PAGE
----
# Bolzano's Theorem

If f is continuous in *[a,b]* and *f(a)·f(b) < 0*, then

NOTE: this theorem is a tool to approximate a root of an unsolvable equation or to show that it exists.

Example: demonstrate that the equation *x ^{3} – 3x + 40 = 0* has a real root and approximate it to the tenths.

Let *f(x) = x ^{3} – 3x + 40 *

*f* is continuous in **R**, because it is a polynomial function, and *f(-4) = -12*, *f(-3) = 22,* then, using the Bolzano’s Theorem, *c* exists in (*-4,-3)* such that *f(c) = 0*

↔ *c ^{3} – 3c + 40 = 0*↔

*c*is a root of the equatio

*n.*

* *In addition* f(-3,8) = -3,472 and* *f(-3,7) = 0,447* then, using again the Theorem, *c ≈-3,7*

* *

**Exercises**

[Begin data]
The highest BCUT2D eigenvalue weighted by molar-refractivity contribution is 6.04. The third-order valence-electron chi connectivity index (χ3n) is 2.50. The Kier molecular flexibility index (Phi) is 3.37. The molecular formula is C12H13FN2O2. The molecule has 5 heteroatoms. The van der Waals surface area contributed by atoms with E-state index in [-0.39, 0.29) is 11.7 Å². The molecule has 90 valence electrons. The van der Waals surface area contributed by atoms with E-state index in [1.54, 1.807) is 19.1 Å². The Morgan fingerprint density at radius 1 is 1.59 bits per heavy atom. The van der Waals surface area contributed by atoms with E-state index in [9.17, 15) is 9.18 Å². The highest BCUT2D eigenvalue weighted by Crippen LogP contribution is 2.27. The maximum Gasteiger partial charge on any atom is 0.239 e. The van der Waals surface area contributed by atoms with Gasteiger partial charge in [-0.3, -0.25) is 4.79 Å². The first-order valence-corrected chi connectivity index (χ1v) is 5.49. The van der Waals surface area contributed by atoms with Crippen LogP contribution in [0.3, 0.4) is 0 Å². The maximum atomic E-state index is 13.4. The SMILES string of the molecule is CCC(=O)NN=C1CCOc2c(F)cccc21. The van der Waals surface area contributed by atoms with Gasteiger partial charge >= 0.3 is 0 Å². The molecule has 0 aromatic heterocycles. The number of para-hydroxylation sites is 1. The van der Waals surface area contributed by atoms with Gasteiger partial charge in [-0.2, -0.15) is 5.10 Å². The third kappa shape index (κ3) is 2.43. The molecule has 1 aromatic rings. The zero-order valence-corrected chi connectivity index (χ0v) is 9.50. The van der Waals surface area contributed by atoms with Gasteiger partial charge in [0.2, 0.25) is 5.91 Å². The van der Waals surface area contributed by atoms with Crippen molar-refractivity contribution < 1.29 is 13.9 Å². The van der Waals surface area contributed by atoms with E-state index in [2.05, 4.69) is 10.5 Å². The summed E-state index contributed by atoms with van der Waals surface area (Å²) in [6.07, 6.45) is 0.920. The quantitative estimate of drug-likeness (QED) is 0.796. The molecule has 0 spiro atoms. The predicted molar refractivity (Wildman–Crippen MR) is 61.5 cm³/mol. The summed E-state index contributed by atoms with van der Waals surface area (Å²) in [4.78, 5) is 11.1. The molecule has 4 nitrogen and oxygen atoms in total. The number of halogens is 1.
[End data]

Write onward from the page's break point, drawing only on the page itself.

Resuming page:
1.- (PAEG- june 2009): Demonstrate that the graphs of the functions:

intersect at least in one point.

2.- The function

is defined in the interval [0,1] and *f(0)·f(1)<0*, but doesn't exist any *c* in [0,1] such that *f(c) = 0*. Does it contradict Bolzano's Theorem?

Solutions: 1.- Use Bolzano's Theorem for the function *f - g*; 2.- It doesn't contradict Bolzano's Theorem because *f* is not continuous in [0,1]

* *

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